Narrowing down the best cameras in the world is no easy task when there are so many different options to choose from. There are interchangeable lens mirrorless cameras and DSLRs, used by pros and hobbyists alike, but you've also got your fixed-lens compacts and superzoom bridge cameras, not to mention rugged action cams to capture POV footage. The good news is that whether you're a beginner looking to buy your first mirrorless or DSLR camera, or a seasoned photographer looking to upgrade to a newer body, there's most certainly a camera out there for you.
Thankfully, we've done some of the work of narrowing those options down for you. We've bought and tested over 80 cameras in our lab, and below, you'll find our top camera recommendations for people of different experience levels and budgets. If you're looking for a camera to shoot videos with, you can also try our recommendations for the best vlogging cameras or the best filmmaking cameras. If you want more affordable entry-level options, check out our picks for the best beginner cameras instead. If, on the other hand, you're looking specifically for a full-frame model, try our list of the best full-frame mirrorless cameras.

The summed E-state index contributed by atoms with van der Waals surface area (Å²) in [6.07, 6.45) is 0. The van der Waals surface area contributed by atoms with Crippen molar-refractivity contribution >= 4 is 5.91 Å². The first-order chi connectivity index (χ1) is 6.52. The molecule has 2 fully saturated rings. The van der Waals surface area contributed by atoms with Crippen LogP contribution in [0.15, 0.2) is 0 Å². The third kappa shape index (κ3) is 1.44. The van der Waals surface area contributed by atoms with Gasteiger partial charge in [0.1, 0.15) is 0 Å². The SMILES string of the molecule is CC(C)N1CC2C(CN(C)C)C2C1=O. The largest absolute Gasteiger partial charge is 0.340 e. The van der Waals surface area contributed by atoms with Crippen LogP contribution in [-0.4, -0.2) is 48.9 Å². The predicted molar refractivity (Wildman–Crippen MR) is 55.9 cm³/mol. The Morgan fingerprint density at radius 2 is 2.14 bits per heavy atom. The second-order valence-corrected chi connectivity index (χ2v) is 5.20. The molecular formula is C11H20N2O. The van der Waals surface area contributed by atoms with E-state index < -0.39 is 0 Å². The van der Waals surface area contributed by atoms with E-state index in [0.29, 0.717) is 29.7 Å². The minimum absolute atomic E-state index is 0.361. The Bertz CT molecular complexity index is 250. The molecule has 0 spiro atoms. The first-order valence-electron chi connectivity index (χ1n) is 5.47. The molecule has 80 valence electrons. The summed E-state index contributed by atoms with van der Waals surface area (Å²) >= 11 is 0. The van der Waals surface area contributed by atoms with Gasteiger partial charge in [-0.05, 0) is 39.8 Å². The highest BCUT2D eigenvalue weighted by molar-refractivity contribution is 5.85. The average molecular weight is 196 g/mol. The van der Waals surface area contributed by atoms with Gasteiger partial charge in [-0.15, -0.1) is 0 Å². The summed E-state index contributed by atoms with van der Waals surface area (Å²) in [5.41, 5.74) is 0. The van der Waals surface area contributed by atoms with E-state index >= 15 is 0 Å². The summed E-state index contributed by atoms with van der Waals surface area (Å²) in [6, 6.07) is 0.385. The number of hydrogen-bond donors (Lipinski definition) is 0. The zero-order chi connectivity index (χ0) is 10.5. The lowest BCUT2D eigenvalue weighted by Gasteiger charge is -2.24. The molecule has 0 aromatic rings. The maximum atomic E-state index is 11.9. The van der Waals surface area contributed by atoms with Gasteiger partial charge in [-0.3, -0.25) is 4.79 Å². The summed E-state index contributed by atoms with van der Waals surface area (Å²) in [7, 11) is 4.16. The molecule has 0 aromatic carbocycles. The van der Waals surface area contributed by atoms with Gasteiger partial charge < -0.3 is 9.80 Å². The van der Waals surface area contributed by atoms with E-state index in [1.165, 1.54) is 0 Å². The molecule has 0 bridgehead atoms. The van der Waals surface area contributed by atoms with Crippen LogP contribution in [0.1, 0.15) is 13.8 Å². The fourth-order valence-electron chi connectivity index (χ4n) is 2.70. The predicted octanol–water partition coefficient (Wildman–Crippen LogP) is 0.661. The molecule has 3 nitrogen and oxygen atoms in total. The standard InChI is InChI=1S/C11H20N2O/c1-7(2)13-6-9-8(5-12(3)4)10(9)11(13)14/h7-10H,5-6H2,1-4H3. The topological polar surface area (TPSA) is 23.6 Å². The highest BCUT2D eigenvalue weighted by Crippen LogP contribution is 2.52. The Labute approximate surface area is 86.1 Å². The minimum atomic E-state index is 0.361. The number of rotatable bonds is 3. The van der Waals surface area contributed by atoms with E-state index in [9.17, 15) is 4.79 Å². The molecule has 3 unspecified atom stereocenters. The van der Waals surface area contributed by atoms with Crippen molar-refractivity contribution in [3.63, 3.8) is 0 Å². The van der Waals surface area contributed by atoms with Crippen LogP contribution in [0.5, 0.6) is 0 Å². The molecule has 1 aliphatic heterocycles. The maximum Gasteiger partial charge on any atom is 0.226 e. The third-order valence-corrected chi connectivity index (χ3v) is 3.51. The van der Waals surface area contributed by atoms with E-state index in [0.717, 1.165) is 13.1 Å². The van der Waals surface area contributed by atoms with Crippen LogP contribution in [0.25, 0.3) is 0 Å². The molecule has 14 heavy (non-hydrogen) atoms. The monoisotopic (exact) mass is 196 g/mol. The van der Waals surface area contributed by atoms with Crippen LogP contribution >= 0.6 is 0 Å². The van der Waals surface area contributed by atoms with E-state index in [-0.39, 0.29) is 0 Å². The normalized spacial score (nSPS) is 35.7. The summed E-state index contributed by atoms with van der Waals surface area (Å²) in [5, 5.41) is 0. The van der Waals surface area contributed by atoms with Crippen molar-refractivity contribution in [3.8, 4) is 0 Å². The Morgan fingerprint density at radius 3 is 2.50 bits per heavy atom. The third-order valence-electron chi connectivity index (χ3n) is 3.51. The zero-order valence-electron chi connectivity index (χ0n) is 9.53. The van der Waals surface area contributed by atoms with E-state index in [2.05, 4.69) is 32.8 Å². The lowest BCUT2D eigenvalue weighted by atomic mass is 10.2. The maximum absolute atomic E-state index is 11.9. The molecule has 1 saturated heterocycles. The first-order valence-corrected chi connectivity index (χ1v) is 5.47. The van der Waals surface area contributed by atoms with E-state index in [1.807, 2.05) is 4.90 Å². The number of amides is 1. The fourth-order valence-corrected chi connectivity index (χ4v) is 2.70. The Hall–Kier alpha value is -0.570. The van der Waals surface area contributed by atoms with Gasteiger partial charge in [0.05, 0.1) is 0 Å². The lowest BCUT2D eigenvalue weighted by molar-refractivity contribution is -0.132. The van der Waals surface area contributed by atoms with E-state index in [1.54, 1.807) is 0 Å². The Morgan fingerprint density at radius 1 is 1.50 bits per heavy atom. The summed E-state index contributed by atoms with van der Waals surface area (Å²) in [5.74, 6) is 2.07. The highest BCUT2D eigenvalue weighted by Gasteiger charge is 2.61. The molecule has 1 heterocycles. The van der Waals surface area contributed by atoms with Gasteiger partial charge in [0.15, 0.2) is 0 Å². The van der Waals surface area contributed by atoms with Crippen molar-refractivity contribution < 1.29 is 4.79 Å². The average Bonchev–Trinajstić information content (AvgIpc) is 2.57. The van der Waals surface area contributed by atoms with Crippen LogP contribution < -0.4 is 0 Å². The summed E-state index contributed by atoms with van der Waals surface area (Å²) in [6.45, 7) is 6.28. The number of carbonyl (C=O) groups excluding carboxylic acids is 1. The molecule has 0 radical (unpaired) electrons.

Unless you start dipping into pro territory, you'll be hard-pressed to find a better hybrid camera than the Canon EOS R6 Mark II, which is one of the best enthusiast cameras we've tested. With a new higher-resolution sensor, it offers some improvements over the original Canon EOS R6, including faster electronic burst shooting at up to 40 fps, an updated autofocus system, and no recording time limits in video mode.